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Coltsfoot plant has many traditional medicinal uses including as an antihistamine and an expectorant for coughs and sore throats

Geoff CarpentierAs spring awakens and we venture outside, one of the first signs of spring we notice is a tiny yellow flower along the roadsides and trails. It looks a bit like a dandelion – but not quite.

A closer look reveals it is essentially leafless at this time of year. Dandelions have thick green foliage that lasts from May well into the fall, and they don’t start flowering until the leaves are fully grown. But this flower blooms much earlier than a dandelion, and it grows on a slender stem that can even push through snow to display its blossoming head.

We’re looking at an alien plant from Europe, North Africa and Asia that was introduced to North America in the 1920s because of its medicinal properties. Coltsfoot is now entrenched and is a permanent part of our landscape.

Its scientific name is Tussilago farfara, meaning “to toss a cough:” it has many traditional medicinal uses, including as an antihistamine and an expectorant for coughs, sore throats, bronchitis, lung congestion and sore throats. Germany has registered it as an herbal medicine for specific uses, such as controlling coughs, hoarseness, and inflammation of the throat, mouth, and respiratory tract. Used primarily in tea or syrup, extracts from the leaves have also been used to make cough drops and hard candy. In traditional medicine, in addition to the uses named above, Coltsfoot is reputed to be a treatment for flu, colds, fever, rheumatism, and gout and to soothe mucous membranes.


Photo by Olli Kilpi

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Coltsfoot is also valuable as a source of nectar and pollen early in the season for pollinators and as a food source for various Lepidoptera (butterflies).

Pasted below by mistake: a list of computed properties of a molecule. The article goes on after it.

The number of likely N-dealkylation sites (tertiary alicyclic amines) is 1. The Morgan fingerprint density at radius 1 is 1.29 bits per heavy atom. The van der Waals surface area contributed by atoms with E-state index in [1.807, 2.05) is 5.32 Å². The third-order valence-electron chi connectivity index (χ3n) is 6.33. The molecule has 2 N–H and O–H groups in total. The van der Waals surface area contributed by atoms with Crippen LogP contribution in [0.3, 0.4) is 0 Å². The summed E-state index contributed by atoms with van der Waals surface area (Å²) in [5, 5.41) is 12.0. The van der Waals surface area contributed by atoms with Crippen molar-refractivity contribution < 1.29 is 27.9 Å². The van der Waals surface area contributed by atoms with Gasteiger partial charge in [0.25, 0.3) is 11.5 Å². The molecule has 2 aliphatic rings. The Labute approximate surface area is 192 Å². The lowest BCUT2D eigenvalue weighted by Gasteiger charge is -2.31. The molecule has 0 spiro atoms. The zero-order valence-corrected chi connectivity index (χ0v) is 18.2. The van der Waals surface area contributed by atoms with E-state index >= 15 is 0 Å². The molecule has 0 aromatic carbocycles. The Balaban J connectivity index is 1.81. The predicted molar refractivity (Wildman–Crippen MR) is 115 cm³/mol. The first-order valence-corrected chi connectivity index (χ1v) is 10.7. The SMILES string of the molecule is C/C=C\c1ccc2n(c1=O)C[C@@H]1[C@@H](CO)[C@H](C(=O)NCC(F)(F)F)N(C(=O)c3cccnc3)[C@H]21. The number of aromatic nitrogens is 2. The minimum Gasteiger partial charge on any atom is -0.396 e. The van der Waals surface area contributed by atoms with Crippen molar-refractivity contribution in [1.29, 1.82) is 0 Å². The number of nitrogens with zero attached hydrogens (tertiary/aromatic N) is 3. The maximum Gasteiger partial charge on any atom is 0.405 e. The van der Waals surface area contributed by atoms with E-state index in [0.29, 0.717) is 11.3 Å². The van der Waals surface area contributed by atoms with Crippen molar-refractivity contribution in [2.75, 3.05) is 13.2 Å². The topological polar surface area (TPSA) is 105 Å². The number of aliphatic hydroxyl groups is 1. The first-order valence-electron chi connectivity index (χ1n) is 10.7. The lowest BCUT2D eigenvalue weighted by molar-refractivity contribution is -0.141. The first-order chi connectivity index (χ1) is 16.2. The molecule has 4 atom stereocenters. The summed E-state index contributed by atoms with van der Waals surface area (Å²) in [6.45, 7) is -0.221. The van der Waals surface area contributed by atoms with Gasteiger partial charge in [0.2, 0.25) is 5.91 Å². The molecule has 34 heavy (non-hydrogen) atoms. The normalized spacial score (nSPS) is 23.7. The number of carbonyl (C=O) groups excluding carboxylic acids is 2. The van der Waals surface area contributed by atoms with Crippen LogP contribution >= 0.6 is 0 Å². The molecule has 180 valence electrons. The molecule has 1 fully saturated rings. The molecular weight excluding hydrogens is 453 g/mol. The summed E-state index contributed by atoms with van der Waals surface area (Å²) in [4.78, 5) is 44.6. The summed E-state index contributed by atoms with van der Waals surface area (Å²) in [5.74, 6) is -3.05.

Despite its positive benefits, there may be a downside to its use. It may have links to liver toxicity due to the specific alkaloids it contains. However, some doctors have challenged this claim, so the risk remains uncertain. Nevertheless, doctors recommend avoiding treatments with high or prolonged doses of Coltsfoot. (Note: I am not a doctor, so if you have concerns, please do not consider this as medical advice – consult with your own doctor).

This perennial spreads through seeds and rhizomes but has an odd growth cycle. Unlike other plants where flowers come after leaves have emerged, it’s almost leafless in the spring. Instead, small flowers sprout directly from the barren gravel along roadsides and waste places. These flowers are fueled by starches stored in last year’s rhizomes, allowing for flower and seed development even when no new food is produced in the current season.

Upon closer inspection, the early spring flowers reveal small, thin leaves at the base of the stalk. After flowering, the seed head, like a dandelion, emerges and can produce up to 3,500 seeds! Similar to the dandelion, its seeds are dispersed by tiny fibres carried in the wind.

Later in the season, large, broad leaves emerge and will dominate the landscape. They are waxy in appearance on the upper surface and fuzzy on the underside. They look like a horse’s hoof, hence the plant’s name. Other interesting names for the plant include tash plant, bull’s foot, coughwood, foalswort, farfara, foal’s foot and horse’s foot.

Famers may be concerned with its spread partly because it has multiple mechanisms to propagate (seeds and rhizomes) but also because few herbicides are registered to effectively control it. It is known to thrive in corn, soybean, winter wheat, spring grain, and alfalfa stands.

Regardless of its uses, good and bad, Coltsfoot is a delightful plant to see in the spring and a welcome sight after the absence of plant life through most of the winter. Now is the perfect time to see it as it’s common at this time of year, primarily in eastern Canada and the U.S.

Geoff Carpentier is a published author, expedition guide and environmental consultant.

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